Spanish translation of “back”
back noun /bӕk/
› in man, the part of the body from the neck to the bottom of the spine
She lay on her back. › in animals, the upper part of the body
She put the saddle on the horse’s back. › that part of anything opposite to or furthest from the front
the back of the house She sat at the back of the hall. › in soccer, hockey etc a player who plays behind the forwards.
backer noun › a person who supports someone or something, especially with money
She needs backers for a new business venture. backbite verb › to criticize a person when he is not present.
backbiting noun ›
Constant backbiting by her colleagues led to her resignation. backbone noun › the spine
the backbone of a fish. › the chief support
These players will continue to form the backbone of the team. backbreaking adjective › (of a task etc) very difficult or requiring very hard work
Digging the garden is a backbreaking job. backdate verb › to put an earlier date on (a cheque etc)
He should have paid his bill last month and so he has backdated the cheque. › to make payable from a date in the past
Our rise in pay was backdated to April. backfire verb › (of a plan etc) to have unexpected results, often opposite to the intended results
His scheme backfired (on him), and he lost money. › (of a motor-car etc) to make a loud bang because of unburnt gases in the exhaust system
The car backfired. background noun › the space behind the principal or most important figures or objects of a picture etc
He always paints ships against a background of stormy skies She had drawn some trees in the background of the picture. › happenings that go before, and help to explain, an event etc
He explained the background of the current situation. › a person’s origins, education etc
She was ashamed of her humble background. backhand noun › in tennis etc, a stroke or shot with the back of one’s hand turned towards the ball
a clever backhand His backhand is very strong. › writing with the letters sloping backwards
I can always recognize her backhand. backlog noun › a pile of uncompleted work etc which has collected
A backlog of orders had built up because of the strike. back number noun › an out-of-date copy or issue of a magazine etc
He collects back numbers of music magazines. backpack noun › (especially American) a bag that walkers, people who go on trips, or students carry on their backs.
backpacking: go backpacking › to go on trips or go camping carrying a backpack.
They went backpacking around Europe. backpacker noun ›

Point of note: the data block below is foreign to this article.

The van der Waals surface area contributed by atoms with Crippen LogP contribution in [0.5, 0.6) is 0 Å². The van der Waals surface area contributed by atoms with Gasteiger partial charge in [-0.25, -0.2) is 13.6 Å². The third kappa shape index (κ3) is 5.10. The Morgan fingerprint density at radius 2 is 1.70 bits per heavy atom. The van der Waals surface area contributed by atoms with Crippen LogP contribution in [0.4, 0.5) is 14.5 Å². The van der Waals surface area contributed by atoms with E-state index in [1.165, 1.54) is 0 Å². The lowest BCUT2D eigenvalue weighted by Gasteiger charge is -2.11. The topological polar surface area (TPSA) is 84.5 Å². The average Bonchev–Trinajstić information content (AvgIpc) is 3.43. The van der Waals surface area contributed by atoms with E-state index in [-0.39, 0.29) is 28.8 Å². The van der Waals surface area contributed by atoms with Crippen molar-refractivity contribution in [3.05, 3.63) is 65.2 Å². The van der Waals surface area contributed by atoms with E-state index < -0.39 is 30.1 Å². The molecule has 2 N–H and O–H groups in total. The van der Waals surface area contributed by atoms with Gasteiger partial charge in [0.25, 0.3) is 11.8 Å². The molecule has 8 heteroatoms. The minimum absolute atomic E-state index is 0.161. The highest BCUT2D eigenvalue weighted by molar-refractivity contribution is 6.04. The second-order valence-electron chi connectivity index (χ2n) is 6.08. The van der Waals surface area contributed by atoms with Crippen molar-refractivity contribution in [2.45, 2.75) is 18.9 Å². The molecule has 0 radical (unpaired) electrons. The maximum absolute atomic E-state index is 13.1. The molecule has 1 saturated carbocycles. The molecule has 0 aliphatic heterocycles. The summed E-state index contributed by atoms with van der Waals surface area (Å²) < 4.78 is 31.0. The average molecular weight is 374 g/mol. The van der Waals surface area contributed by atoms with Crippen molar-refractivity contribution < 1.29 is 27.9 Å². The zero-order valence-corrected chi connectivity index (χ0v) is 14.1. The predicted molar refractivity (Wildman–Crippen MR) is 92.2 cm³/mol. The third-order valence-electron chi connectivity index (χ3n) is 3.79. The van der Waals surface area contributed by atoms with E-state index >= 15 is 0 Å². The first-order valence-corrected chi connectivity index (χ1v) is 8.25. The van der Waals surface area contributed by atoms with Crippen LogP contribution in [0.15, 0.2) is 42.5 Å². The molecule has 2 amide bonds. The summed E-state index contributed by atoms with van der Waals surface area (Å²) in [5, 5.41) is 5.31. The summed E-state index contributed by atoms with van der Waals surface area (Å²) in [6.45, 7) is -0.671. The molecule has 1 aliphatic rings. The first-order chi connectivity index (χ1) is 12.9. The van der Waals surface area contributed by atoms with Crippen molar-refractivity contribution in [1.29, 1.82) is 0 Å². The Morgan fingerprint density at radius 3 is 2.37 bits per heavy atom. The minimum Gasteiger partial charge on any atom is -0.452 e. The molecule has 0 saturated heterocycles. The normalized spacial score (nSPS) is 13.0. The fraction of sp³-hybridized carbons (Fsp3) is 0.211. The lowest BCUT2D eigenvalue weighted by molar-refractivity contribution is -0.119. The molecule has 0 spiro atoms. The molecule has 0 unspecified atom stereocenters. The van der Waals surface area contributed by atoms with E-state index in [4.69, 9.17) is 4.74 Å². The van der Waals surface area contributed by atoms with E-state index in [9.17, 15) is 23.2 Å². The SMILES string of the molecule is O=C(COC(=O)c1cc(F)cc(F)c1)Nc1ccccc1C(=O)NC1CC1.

backside noun › the bottom or buttocks
He sits on his backside all day long doing nothing. backslash noun › the sign (\).
backstroke noun › in swimming, a stroke made when lying on one’s back in the water
Tina is good at backstroke. backup noun › additional people who provide help when it is needed
The police officer requested some backup when the shooting began. › a copy of a computer file that can be used in case the original is destroyed.
You should always make a backup of the file you are working on. › (also adjective ) a piece of equipment, a system etc that can be used when there is a problem with the original one
a backup plan We have a backup generator in case the power fails. backwash noun › a backward current eg that following a ship’s passage through the water
the backwash of the steamer. › the unintentional results of an action, situation etc
The backwash of the company’s financial troubles affected several other smaller businesses. backwater noun › a stretch of river not in the main stream.
› a place not affected by what is happening in the world outside
That village is a quiet backwater with few visitors. backyard noun › (especially American ) a garden at the back of a house etc
He grows vegetables in his backyard. back down › to give up one’s opinion, claim etc
She backed down in the face of strong opposition. back of › (American) behind
He parked back of the store. back on to › (of a building etc) to have its back next to (something)
My house backs on to the racecourse. back out › to move out backwards
He opened the garage door and backed (his car) out. › to withdraw from a promise etc
You promised to help – you mustn’t back out now! back up › to support or encourage
The new evidence backs up my arguments Would you be willing to back me up if I put the suggestion to the boss? › to make a copy of the information stored on the computer or disk.
have one’s back to the wall › to be in a very difficult or desperate situation
He certainly has his back to the wall as he has lost his job and cannot find another one. put someone’s back up › to anger someone
He put my back up with his boasting. take a back seat › to take an unimportant position
At these discussions, he always takes a back seat and listens to others talking.